Taylor BP, Siddique M, Fogelman I et al (2014) Imaging αvβ3integrin expression in bone metastases from prostate cancer. Nucl Med Commun 35:551

    Article  Google Scholar 

  21. 21.

    National Institute for Clinical Excellence Improving Outcomes in Urological Cancer (2002). Accessed 19 Jul 2016

  22. 22.

    O’Sullivan JM, Norman AR, Cook GJ, Fisher C, Dearnaley DP (2003) Broadening the criteria for avoiding staging bone scans in prostate cancer: a retrospective study of patients at the Royal Marsden Hospital. BJU Int 92:685–689

    Article  PubMed  Google Scholar 

  23. 23.

    Van den Wyngaert T, Strobel K, Kampen WU et al (2016) The EANM practice guidelines for bone scintigraphy. Eur J Nucl Med Mol Imaging. doi:10.1007/s00259-016-3415-4

    PubMed Central  Google Scholar 

  24. 24.

    Venkitaraman R, Cook GJ, Dearnaley DP et al (2009) Does magnetic resonance imaging of the spine have a role in the staging of prostate cancer? Clin Oncol 21:39–42

    CAS  Article  Google Scholar 

  25. 25.

    Helyar V, Mohan HK, Barwick T et al (2010) The added value of multislice SPECT/CT in patients with equivocal bony metastasis from carcinoma of the prostate. Eur J Nucl Med Mol Imaging 37:706–713

    Article  PubMed  Google Scholar 

  26. 26.

    Cook GJ, Venkitaraman R, Sohaib AS et al (2011) The diagnostic utility of the flare phenomenon on bone scintigraphy in staging prostate cancer. Eur J Nucl Med Mol Imaging 38:7–13

    Article  PubMed  Google Scholar 

  27. 27.

    Blau M, Nagler W, Bender MA (1962) Fluorine-18: a new isotope for bone scanning. J Nucl Med 3:332e4

    Google Scholar 

  28. 28.

    Blake GM, Park-Holohan SJ, Cook GJ, Fogelman I (2001) Quantitative studies of bone with the use of 18F-fluoride and 99mTc-methylene diphosphonate. Semin Nucl Med 31:28–49

    CAS  Article  PubMed  Google Scholar 

  29. 29.

    Even-Sapir E, Metser U, Mishani E, Lievshitz G, Lerman H, Leibovitch I (2006) The detection of bone metastases in patients with high-risk prostate cancer: 99mTc-MDP Planar bone scintigraphy, single- and multi-field-of-view SPECT, 18F-fluoride PET, and 18F-fluoride PET/CT. J Nucl Med 47:287–297

    PubMed  Google Scholar 

  30. 30.

    Hillner BE, Siegel BA, Hanna L, Duan F, Shields AF, Coleman RE (2014) Impact of 18F-fluoride PET in patients with known prostate cancer: initial results from the National Oncologic PET Registry. J Nucl Med 55:574–581

    CAS  Article  PubMed  Google Scholar 

  31. 31.

    Shreve PD, Grossman HB, Gross MD, Wahl RL (1996) Metastatic prostate cancer: initial findings of PET with 2-deoxy-2-[F-18]fluoro-D-glucose. Radiology 199:751–756

    CAS  Article  PubMed  Google Scholar 

  32. 32.

    Yeh SD, Imbriaco M, Larson SM et al (1996) Detection of bony metastases of androgen-independent prostate cancer by PET-FDG. Nucl Med Biol 23:693–697

    CAS  Article  PubMed  Google Scholar 

  33. 33.

    Vargas HA, Wassberg C, Fox JJ et al (2014) Bone metastases in castration-resistant prostate cancer: associations between morphologic CT patterns, glycolytic activity, and androgen receptor expression on PET and overall survival. Radiology 271:220–229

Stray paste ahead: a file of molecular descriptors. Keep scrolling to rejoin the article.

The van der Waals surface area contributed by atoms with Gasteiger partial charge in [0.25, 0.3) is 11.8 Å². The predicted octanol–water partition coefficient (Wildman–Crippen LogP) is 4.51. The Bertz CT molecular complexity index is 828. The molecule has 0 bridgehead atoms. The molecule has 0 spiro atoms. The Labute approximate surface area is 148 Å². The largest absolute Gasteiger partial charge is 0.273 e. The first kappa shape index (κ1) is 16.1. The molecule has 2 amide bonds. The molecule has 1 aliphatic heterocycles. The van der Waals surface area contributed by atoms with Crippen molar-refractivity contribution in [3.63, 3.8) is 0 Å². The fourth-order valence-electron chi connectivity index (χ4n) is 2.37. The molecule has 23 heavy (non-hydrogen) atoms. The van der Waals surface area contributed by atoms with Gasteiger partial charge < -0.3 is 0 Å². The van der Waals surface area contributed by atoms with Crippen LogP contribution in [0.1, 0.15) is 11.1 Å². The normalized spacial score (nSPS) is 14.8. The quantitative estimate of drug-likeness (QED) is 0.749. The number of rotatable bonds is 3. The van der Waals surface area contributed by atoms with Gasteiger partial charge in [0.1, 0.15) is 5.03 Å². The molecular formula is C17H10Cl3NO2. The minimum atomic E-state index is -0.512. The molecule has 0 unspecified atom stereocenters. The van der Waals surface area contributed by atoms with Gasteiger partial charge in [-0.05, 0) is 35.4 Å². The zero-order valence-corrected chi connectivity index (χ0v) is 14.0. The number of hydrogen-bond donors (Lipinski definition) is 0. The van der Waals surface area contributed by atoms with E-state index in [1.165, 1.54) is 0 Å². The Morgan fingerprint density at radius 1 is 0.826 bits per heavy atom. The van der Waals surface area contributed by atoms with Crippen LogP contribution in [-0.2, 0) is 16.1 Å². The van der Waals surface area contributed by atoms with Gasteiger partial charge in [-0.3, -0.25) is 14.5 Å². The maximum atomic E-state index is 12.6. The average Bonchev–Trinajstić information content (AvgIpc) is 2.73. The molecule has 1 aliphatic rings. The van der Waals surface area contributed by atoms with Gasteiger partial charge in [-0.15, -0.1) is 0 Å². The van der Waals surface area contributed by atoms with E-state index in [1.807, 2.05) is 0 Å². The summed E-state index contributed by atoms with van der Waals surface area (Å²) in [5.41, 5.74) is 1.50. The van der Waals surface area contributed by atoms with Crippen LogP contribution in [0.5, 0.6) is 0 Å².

Article  PubMed  Google Scholar 

  34. 34.

    Ceci F, Castellucci P, Graziani T et al (2015) 11C-choline PET/CT identifies osteoblastic and osteolytic lesions in patients with metastatic prostate cancer. Clin Nucl Med 40:e265–e270

    Article  PubMed  Google Scholar 

  35. 35.

    Beheshti M, Vali R, Waldenberger P et al (2010) The use of F-18 choline PET in the assessment of bone metastases in prostate cancer: correlation with morphological changes on CT. Mol Imaging Biol 12:98–107

    Article  PubMed  Google Scholar 

  36. 36.

    Evangelista L, Cimitan M, Zattoni F, Guttilla A, Zattoni F, Saladini G (2015) Comparison between conventional imaging (abdominal-pelvic computed tomography and bone scan) and [(18)F]choline positron emission tomography/computed tomography imaging for the initial staging of patients with intermediate- to high-risk prostate cancer: a retrospective analysis. Scand J Urol 49:345–353

    CAS  Article  PubMed  Google Scholar 

  37. 37.

    Poulsen MH, Petersen H, Høilund-Carlsen PF et al (2014) Spine metastases in prostate cancer: comparison of technetium-99m-MDP whole-body bone scintigraphy, [(18) F]choline positron emission tomography(PET)/computed tomography (CT) and [(18) F]NaF PET/CT. BJU Int 114:818–823

    CAS  Article  PubMed  Google Scholar 

  38. 38.

    Wondergem M, van der Zant FM, van der Ploeg T, Knol RJ (2013) A literature review of 18F-fluoride PET/CT and 18F-choline or 11C-choline PET/CT for detection of bone metastases in patients with prostate cancer. Nucl Med Commun 34:935–945

    CAS  Article  PubMed  Google Scholar 

  39. 39.

    Picchio M, Spinapolice EG, Fallanca F et al (2012) [11C]Choline PET/CT detection of bone metastases in patients with PSA progression after primary treatment for prostate cancer: comparison with bone scintigraphy. Eur J Nucl Med Mol Imaging 39:13–26

    CAS  Article  PubMed  Google Scholar 

  40. 40.